Everything was supposed to be rosy for Take 3. The new director, coach Jay Gruden, was hired to remake RG3 into the leading man who caused folks to swoon in 2012.

But the magic was missing through all the rehearsal games and the season premiere at Houston. There was a brief spark the following week, against Jacksonville, but his left ankle was dislocated early in the second quarter and he missed the next six games.

Gruden’s preference for the understudies became apparent during that time. Griffin might have been done for the season, but Kirk Cousins hung his head and threw away his shot, while McCoy lacked time to perhaps strengthen his grip on the role.

Otherwise, Griffin’s next scene might have occurred in a different uniform.

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Saunders could flip out wondering what could’ve been with Wizards


The Wizards have flipped the script on the NBA.

But the transformation occurred way too late to help Flip.

Minnesota coach Flip Saunders will hardly recognize what he sees when the Timberwolves hit the court Tuesday night at Verizon Center.

The home team will be among the league’s best, overall and in sending off visitors with defeats. The crowd will be engaged and energized, helping to create a true advantage for the hosts. The media will be positive and optimistic, speculating about the Wizards’ chances this season and over the next several years.

No one can blame Saunders for soaking it all in and wondering: “What if?”

The situation is nothing like it was three years ago when he coached the Wizards and was fired after a 2-15 start. He had gone 49-114 in two seasons with Washington and the franchise was headed toward another abysmal record (20-46) in the lockout-shortened campaign.

Saunders landed what he thought was a pretty good situation in 2009, signing to coach a Wizards team just one season removed from four consecutive playoff appearances. But his hopes for a successful stint in D.C. ended on Jan. 6, 2010, when NBA commissioner David Stern suspended Gilbert Arenas indefinitely for bringing guns into the Wizards locker room.

That incident prompted the breakup of the Wizards’ core, as Antawn Jamison, Brendan Haywood and Caron Butler were jettisoned. The team entered The Knucklehead Era, with Andray Blatche, JaVale McGee and Nick Young becoming the principal characters/culprits.

We all know how that worked out.

Saunders couldn’t survive the bad hand he was dealt and the dealer didn’t improve until Saunders was gone. That’s when president Ernie Grunfeld demolished the run-down roster he constructed and – shockingly – engineered an effective rebuild. He surrounded John Wall with Bradley Beal, Nene, Marcin Gortat, Martell Webster and other players who helped the Wizards reach the Eastern Conference semifinals last season.

After spending time as an ESPN analyst, Saunders has returned to the team that gave him his first NBA head coach job. Except for also being Minnesota’s president of basketball operations, he finds himself in a situation similar to the one he left in Washington: His team is 5-18 entering Tuesday’s game.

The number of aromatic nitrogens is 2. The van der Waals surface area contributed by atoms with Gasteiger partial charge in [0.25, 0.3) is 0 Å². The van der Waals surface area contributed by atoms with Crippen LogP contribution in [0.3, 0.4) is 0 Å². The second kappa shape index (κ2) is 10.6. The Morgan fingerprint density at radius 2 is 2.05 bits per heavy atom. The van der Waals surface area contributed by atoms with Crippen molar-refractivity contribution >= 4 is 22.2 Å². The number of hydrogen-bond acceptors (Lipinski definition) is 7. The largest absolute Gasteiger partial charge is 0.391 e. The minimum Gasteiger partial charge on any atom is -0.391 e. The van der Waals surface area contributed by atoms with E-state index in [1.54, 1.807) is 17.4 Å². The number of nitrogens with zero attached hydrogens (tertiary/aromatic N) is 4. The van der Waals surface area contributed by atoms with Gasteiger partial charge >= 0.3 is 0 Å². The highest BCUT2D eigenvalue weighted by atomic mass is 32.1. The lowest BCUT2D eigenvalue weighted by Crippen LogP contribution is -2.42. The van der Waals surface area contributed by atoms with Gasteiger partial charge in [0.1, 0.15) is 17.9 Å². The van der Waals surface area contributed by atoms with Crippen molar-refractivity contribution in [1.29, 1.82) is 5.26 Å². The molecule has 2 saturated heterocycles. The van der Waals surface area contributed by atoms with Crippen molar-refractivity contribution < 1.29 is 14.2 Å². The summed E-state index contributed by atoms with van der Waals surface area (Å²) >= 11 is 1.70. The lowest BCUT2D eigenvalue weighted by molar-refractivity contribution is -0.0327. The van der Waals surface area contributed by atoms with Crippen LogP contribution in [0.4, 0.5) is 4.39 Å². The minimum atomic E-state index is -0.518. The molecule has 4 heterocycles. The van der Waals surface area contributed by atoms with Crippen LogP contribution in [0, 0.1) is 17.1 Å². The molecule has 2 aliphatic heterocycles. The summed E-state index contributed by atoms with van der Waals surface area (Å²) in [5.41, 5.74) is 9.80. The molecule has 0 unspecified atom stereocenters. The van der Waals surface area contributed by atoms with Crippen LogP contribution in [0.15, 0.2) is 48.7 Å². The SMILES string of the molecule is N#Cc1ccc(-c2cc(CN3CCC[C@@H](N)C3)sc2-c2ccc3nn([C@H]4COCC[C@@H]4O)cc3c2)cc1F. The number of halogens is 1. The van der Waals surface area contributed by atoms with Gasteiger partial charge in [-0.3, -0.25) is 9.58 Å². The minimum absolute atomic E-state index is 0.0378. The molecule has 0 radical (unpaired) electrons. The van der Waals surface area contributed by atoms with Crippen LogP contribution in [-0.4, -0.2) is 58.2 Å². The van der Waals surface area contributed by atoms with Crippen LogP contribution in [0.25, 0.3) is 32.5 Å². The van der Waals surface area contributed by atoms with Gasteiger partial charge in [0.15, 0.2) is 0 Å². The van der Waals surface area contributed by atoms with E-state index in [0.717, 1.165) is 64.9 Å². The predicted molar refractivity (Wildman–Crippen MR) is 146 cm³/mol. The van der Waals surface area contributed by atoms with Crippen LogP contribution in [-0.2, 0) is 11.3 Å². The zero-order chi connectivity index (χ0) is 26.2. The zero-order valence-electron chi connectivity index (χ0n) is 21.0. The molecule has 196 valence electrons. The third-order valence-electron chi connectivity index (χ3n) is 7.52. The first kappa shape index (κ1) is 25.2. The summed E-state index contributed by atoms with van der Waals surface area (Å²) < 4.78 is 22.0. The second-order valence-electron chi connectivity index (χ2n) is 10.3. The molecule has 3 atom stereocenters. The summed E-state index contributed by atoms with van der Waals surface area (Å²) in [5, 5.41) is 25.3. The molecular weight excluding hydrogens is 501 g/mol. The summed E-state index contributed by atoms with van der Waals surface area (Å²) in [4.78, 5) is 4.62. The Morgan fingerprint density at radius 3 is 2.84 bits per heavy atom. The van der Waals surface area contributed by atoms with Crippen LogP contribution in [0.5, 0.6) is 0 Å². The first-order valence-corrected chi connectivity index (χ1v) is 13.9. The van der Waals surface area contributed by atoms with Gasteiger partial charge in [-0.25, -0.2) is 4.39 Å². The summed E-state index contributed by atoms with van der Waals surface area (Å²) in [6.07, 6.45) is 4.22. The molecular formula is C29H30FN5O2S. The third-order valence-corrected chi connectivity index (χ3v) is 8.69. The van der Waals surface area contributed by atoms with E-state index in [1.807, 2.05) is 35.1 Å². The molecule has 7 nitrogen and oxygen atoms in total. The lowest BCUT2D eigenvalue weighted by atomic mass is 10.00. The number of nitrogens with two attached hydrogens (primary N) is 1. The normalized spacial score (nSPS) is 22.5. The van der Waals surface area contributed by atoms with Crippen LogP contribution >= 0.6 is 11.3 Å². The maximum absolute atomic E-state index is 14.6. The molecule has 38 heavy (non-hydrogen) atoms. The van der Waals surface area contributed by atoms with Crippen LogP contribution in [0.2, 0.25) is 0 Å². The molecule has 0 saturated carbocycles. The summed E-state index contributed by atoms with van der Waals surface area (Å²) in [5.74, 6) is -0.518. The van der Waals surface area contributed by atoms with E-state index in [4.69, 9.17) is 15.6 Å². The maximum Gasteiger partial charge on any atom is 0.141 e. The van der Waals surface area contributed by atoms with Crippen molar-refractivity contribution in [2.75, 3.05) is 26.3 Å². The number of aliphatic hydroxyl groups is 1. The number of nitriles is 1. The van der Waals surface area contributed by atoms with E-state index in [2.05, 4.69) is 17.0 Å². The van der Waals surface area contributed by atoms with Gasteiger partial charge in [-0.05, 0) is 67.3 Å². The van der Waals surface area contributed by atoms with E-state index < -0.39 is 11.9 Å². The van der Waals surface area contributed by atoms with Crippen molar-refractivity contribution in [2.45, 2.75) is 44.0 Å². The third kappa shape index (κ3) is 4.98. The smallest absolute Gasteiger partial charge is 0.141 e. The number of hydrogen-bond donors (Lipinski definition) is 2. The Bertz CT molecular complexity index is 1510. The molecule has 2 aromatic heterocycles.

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No other big-time rivalry, college or pro, is quite like Army-Navy

army-navy-footballBy DERON SNYDER

BALTIMORE – In a major way, the 115th rendition of Army-Navy was like the first 114 meetings, because it was more than just a game.

On the field, though, it resembled the previous 13 contests in the only way that matters; Navy extended it series-record win streak Saturday with a 17-10 victory.

The outcome at MT&T Stadium disappointed the Black Knights and their followers, who must endure another year of ribbing from the Midshipmen family. Army hasn’t had the last word since it capped Navy’s 0-10 season in 2001, one month before George W. Bush was sworn in as president.

But an event earlier that year – hijacked jetliners crashing in New York, Virginia and Pennsylvania – reminded us that the Army-Navy rivalry is unparalleled in all of sports. Its beats anything that college offers, in addition to Yankees-Red Sox, Lakers-Celtics, Cowboys-Washington or you name it.

It’s easy to become jaded watching Alabama-Auburn, Michigan-Ohio State, Oklahoma-Texas and other noted football clashes each year. Even if you believe those athletes are inadequately compensated for their time and trouble, you know they’re enjoying at least some fruit from a million-dollar industry. You also know they’re free to pursue whatever they chose when their college days end.

That’s not the case with players in the Army-Navy series, who have five-year military commitments awaiting after graduation. The solemn nature of their pledge is drummed in when the Corps of Cadets and the Brigade of Midshipmen, dressed in their gray and blue uniforms, respectively, march onto the field during pre-game ceremonies.

If you don’t feel a surge of emotion watching those young men and women representing their service academies and their country with pride, then something is wrong with your wiring.